Missing Man Table

You have successfully removed the Bible from the Missing Man Display in the Ohio VA hospital and that has made one person gratified, (you), while angering, disappointing, and outraging hundreds if not thousands of Ohio veterans, and thousands more around the country. Why? Because you deny God? And this is what you live for? To deny veterans who have served their country one simple ceremony. Please do not try to sell me you baloney that you represent the non believers, or alternative to Christians. That sir is a load of crap. The MIA POW ceremony was written for the specific purpose of honoring all service members, Christian, Jew, Muslim, and yes, non believers. The reason that the Bible is part of that display is that the Bible is part of Americas founding, part of our Constitution, our Bill of Rights, our Currency, and our very fabric of life as Americans. If you do not like that, get the hell out and move to Russia where you can’t worship. That is where people like .you belong if you insist on taking my rights away.

(name withheld)


Hi (name withheld),

Watching Fox News can bend your brain.

We asked those in charge to remove the Bible because veterans felt it inappropriate. You see, it violates both the law and military regulations to include a religious symbol in an official poster because it implies government promotion of one religion over other beliefs or non-beliefs.

Your suppositions are wrong. This is not about denying God. The 95% of our members and supporters who are Christians would find such a thought laughable. Nor is removing the Bible “what we live for,” as you suggest. If it were the Koran or any other religious scripture, or if it had been an atheist tract, we would have done the same.

No, we don’t “represent the non-believers, or alternative to Christians” whatever that means. We represent the commitment to upholding the Constitution of the United States. And were you to do a bit of studying instead of blurting out falsehoods about the Bible’s place in the founding of our country, you might find out both how wrong you are and how wrong it was for the Bible to be part of that poster.

Mike Farrell

(MRFF Board of Advisors)


Dear (name withheld),

I am writing in response to your February 29, 2016 email to the Military Religious Freedom Foundation (“MRFF”).  You are clearly misinformed regarding the mission of MRFF, as well as the role of religion – and specifically the Bible – in the founding of this country.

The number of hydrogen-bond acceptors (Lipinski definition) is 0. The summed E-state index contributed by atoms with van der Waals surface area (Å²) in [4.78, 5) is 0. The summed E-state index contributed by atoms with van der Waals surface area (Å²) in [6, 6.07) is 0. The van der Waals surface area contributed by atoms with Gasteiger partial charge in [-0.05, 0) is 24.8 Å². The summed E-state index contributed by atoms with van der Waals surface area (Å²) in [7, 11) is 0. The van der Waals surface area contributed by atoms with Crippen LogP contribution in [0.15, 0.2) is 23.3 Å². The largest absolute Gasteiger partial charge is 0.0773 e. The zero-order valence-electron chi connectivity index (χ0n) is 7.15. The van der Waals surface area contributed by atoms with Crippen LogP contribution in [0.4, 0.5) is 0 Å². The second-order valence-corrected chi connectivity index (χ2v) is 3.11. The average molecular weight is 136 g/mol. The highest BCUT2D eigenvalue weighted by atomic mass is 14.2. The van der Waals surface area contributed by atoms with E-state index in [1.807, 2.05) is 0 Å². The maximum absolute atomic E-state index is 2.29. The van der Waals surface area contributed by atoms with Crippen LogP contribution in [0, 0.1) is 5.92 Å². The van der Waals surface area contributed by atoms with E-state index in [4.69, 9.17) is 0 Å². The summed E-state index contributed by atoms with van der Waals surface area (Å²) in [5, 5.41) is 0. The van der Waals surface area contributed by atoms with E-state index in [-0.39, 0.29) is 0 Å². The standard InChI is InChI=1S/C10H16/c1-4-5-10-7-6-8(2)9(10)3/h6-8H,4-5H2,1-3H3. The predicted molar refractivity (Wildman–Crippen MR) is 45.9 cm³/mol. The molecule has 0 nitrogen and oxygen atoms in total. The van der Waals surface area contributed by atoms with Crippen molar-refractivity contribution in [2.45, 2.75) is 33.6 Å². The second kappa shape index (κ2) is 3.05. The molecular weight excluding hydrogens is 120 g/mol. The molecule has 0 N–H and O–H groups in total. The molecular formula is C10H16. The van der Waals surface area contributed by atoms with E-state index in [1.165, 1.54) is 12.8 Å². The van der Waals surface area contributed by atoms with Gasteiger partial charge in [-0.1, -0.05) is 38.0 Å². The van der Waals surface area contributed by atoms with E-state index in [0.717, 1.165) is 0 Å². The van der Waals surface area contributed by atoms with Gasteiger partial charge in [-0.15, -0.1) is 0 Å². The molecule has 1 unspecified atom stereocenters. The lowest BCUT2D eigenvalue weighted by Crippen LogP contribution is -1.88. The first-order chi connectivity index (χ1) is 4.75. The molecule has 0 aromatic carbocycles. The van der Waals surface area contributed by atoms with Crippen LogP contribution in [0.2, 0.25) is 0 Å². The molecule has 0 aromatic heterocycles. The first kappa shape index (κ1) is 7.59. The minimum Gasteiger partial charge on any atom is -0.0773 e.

The mission of MRFF is to protect the religious freedom of all soldiers, sailors, airmen, Marines, cadets, and veterans.  We do this by ensuring that the mandates of the Establishment Clause are obeyed by military superiors.  It may surprise you to learn that over 96% of our 45,036 (and counting) clients are actually Christians who have suffered religious discrimination or persecution while serving in the military.


First, you claim that we have only satisfied ourselves, while angering thousands, as a result of our action to remove the Bible from the POW/MIA Missing Man Table displayed at the Ohio VA clinic.  This claim is simply false.  First, we took action because we received multiple complaints about the Bible being included in the display from veterans who receive care at that clinic – the majority of whom identify as Christian.  Accordingly, our action not only satisfied people other than ourselves, we took the action on behalf of veterans requesting our assistance.


Second, removing the Bible from the display did not deny veterans any ceremony.  To the contrary, our action ensured that such ceremony complied with the constitutional requirements our veterans have sacrificed so much to protect.  The only people who are “angered,” “disappointed,” and/or “outraged” by removing the Bible are a fraction of Christians who wrongfully believe, as you do, that the Bible and Christianity are part of the Constitution and “our very fabric of life as Americans.”  I will explain why this belief is erroneous in just a moment, but first I will ask you this: If the POW/MIA ceremony is intended to honor all service members, including Christians, Jews, Muslims, and non-believers (as I agree it is, along with many other religious faiths), why is the Bible the only religious text you consider to be required as part of the ceremony?  I somehow doubt that if the Torah or the Quran were also included, yet subsequently removed, you would feel similarly outraged.  Despite your claim that service members of all religions, or no religion, are honored by this ceremony, you are not outraged – or even mildly irritated – by the fact that other religious texts are excluded from the display.